Wind-driven wildfires erupt in Colorado during red flag warnings
Widespread wildfires broke out in Colorado, including in the metro area, as strong winds and low humidity raised fire concerns and prompted two consecutive days of red flag warnings.
On Friday, the Hogback fire sparked in Jefferson County and the wind-driven blaze climbed upslope on the west side of the hogback, near Matthew Winters Park, and topped the ridge racing down the east side of the hogback toward C-470 and south toward West Alameda Avenue.
The fast-moving fire, pushed by 40-mph winds with gusts up to 60 mph, led to a pre-evacuation notice being posted by the Jefferson County Sheriff’s Office for residents in the Morrison area. A concert at the nearby Red Rocks Amphitheater, by electronic music producer Dabin, was canceled because of wildfire concerns. A pre-evacuation notice was also posted, by the Lakewood Police Department, for the Solterra subdivision.
The pre-evacuation notices were lifted on Friday night.
Firefighters from multiple departments, including West Metro Fire Protection District and the Golden Fire Department fought the fire, including the use of specialized brush trucks. Late in the afternoon the fire was estimated to be about 10 acres and growing.
On Thursday, the 403 fire started in Park County south of Florissant and overnight the blaze grew to more than 1,205 acres as it raced toward Teller County. The fire forced the evacuation of about 100 homes while other area residents were put on pre-evacuation notice. On Friday, winds in the area were about 30 mph with gusts up to about 52 mph, according to the National Weather Service. Cold weather, with temperatures in the upper 30s, aided firefighters in the efforts.
Local, state and federal resources are being used to fight the 403 fire.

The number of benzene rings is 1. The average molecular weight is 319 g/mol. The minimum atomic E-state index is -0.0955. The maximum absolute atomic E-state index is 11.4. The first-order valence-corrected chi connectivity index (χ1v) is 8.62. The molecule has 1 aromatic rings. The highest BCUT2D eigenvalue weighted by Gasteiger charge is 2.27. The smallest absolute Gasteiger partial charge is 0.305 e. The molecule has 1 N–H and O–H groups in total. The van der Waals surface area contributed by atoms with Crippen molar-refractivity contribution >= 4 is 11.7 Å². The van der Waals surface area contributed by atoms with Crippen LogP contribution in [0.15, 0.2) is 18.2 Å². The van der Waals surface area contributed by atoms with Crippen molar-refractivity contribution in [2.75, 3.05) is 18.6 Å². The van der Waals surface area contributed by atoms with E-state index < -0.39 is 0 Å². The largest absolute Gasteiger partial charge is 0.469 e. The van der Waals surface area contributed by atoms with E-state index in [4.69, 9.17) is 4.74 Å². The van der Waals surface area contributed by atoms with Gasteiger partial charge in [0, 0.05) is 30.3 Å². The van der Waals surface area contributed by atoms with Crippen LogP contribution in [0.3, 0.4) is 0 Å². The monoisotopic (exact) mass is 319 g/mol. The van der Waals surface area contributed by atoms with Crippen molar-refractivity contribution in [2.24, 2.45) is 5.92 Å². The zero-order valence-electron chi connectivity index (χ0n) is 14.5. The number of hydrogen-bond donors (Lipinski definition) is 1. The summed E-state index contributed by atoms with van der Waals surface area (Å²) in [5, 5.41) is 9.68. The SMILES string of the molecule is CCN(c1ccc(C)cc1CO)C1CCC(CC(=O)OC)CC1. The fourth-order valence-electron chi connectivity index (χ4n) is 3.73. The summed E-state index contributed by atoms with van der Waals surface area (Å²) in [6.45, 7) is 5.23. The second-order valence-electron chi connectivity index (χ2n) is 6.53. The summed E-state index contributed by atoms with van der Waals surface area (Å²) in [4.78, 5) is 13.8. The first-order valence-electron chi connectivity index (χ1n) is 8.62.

Firefighters have been working to suppress the blaze. Windy conditions were a factor in the fire’s growth and direction, fire officials said. Air support on the fire was ordered on Friday, but extreme wind conditions grounded the operations.
The Colorado Department of Public Health and the Environment issued an air quality alert, warning of smoke from the fire, wafting northeastward, and advised residents of Park and Teller counties to stay indoors.
Authorities classified the 403 fire as “human-caused,” saying it started on private land along Park County Road 403, southwest of the Florissant Fossil Beds National Monument. It was burning in both Park and Teller counties Friday morning.
Also on Thursday, the 125 fire erupted south of Simla and early in the afternoon the entire Elbert County town, with about 600 residents, was ordered to evacuate. The evacuation order was lifted late-afternoon Thursday.
The fire burned about 1,000 acres and as part of the firefighting effort Elbert County crews used graders to cut fire containment lines and to remove fuel vegetation from the blaze. Late in the day Thursday the Elizabeth Fire Protection District announced that the fire was 96% contained.
Aurora brush fire
Aurora Fire Rescue on Friday afternoon contained a brush fire in an open space near the intersection of Parker and Chamber roads. The fire was reported at 3:15 p.m. by 911 callers. No structures burned, but a footbridge and brush in an open space were torched. There were no injuries.
Firefighters went door-to-door to evacuate fewer than a dozen homes and condominiums in the Pioneer Hills neighborhood, Aurora Fire Rescue said in a tweet. The precautionary measure was soon lifted.
The fire burned about 3 acres and firefighters remained on scene into the night, monitoring the area and dousing potential hot spots to guard against a flareup. The cause of the fire is under investigation.
Otero County brush fire
A highway four miles south of Rocky Ford in Otero County closed temporarily Friday afternoon as firefighters battled a blaze whipped by high winds. Firefighters doused the smoky grass fire late in the day.
The Otero County Sheriff’s Office reported the fire around 2:30 p.m., according to a tweet from the undersheriff.
Colorado 71 northbound was closed between Colorado 10 and Otero BB.5, the Colorado Department of Transportation reported. It reopened at around 3:30 p.m.
All units, firefighters and support including sheriff’s office staff, had the fire out and cleared the scene by about 5 p.m., according to an Otero County dispatcher.
Click markers for details, use buttons to change what wildfires are shown. Map data is automatically updated by government agencies and could lag real-time events. Incident types are numbered 1-5 — a type 1 incident is a large, complex wildfire affecting people and critical infrastructure, a type 5 incident is a small wildfire with few personnel involved. Find more information about incident types at the bottom of this page.
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